In recent years, there has been an increasing emphasis within organizational ecology on identity as a fundamental basis for the conceptualization and identification of organizational forms. This paper, by Associate Professor Greta Hsu and co-author Michael T. Hannan from the Stanford University Graduate School of Business, highlights the benefits of an identity-based conceptualization of organizational forms and outlines an identity-based agenda for organizational ecology.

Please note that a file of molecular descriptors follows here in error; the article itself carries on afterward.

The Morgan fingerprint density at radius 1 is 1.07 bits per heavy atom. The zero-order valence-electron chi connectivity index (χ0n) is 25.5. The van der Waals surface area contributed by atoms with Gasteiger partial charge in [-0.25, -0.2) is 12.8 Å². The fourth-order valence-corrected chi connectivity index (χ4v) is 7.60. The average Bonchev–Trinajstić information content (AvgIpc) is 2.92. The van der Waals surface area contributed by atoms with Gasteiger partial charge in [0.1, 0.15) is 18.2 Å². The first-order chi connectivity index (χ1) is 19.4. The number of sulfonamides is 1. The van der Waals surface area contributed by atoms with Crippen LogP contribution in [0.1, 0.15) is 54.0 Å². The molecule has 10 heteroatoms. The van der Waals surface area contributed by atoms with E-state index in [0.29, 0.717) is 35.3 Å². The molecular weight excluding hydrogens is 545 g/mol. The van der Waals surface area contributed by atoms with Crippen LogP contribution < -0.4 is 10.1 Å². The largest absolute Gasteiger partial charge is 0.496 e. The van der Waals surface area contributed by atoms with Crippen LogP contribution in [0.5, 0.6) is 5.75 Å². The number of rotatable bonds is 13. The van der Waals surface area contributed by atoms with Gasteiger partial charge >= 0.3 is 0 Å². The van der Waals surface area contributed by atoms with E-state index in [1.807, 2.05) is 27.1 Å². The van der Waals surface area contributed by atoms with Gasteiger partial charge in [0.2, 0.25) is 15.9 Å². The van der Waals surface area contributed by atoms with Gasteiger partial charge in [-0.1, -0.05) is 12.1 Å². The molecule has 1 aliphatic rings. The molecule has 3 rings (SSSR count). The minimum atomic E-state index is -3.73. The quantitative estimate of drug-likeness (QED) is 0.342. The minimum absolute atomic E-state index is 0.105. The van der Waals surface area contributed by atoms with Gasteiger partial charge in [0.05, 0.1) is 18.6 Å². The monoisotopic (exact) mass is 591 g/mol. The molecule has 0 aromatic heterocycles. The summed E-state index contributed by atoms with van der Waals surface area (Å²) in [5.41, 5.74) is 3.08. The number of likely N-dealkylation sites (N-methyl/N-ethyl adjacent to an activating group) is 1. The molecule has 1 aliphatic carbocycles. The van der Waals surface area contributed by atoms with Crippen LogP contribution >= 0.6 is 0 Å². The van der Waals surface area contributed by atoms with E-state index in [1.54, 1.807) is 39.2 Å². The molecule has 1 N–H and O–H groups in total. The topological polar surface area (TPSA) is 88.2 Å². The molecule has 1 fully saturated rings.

In this study, Professor Nicole Biggart and co-author Rick Delbridge of Cardiff University (UK) develop a classification scheme of systems of exchange using concepts from network analysis, economics, and cultural sociology. This classification illustrates that the “free market” is but one possible type of economy and that other types are not best understood as imperfections.